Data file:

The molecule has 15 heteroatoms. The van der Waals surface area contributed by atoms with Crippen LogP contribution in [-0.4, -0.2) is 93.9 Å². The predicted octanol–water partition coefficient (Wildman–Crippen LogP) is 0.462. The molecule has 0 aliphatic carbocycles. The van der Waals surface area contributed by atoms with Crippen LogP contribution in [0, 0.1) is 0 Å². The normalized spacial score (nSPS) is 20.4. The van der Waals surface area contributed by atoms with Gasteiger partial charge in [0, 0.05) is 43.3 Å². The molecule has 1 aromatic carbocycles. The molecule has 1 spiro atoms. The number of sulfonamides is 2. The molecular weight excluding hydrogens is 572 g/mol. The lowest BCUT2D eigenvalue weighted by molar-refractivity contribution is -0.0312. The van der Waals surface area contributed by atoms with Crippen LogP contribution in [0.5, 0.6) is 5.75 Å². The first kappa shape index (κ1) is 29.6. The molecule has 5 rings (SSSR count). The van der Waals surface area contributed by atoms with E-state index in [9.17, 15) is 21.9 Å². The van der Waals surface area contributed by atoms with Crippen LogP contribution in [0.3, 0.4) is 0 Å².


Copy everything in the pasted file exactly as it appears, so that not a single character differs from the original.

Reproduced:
The molecule has 15 heteroatoms. The van der Waals surface area contributed by atoms with Crippen LogP contribution in [-0.4, -0.2) is 93.9 Å². The predicted octanol–water partition coefficient (Wildman–Crippen LogP) is 0.462. The molecule has 0 aliphatic carbocycles. The van der Waals surface area contributed by atoms with Crippen LogP contribution in [0, 0.1) is 0 Å². The normalized spacial score (nSPS) is 20.4. The van der Waals surface area contributed by atoms with Gasteiger partial charge in [0, 0.05) is 43.3 Å². The molecule has 1 aromatic carbocycles. The molecule has 1 spiro atoms. The number of sulfonamides is 2. The molecular weight excluding hydrogens is 572 g/mol. The lowest BCUT2D eigenvalue weighted by molar-refractivity contribution is -0.0312. The van der Waals surface area contributed by atoms with Crippen LogP contribution in [0.5, 0.6) is 5.75 Å². The first kappa shape index (κ1) is 29.6. The molecule has 5 rings (SSSR count). The van der Waals surface area contributed by atoms with E-state index in [9.17, 15) is 21.9 Å². The van der Waals surface area contributed by atoms with Crippen LogP contribution in [0.3, 0.4) is 0 Å².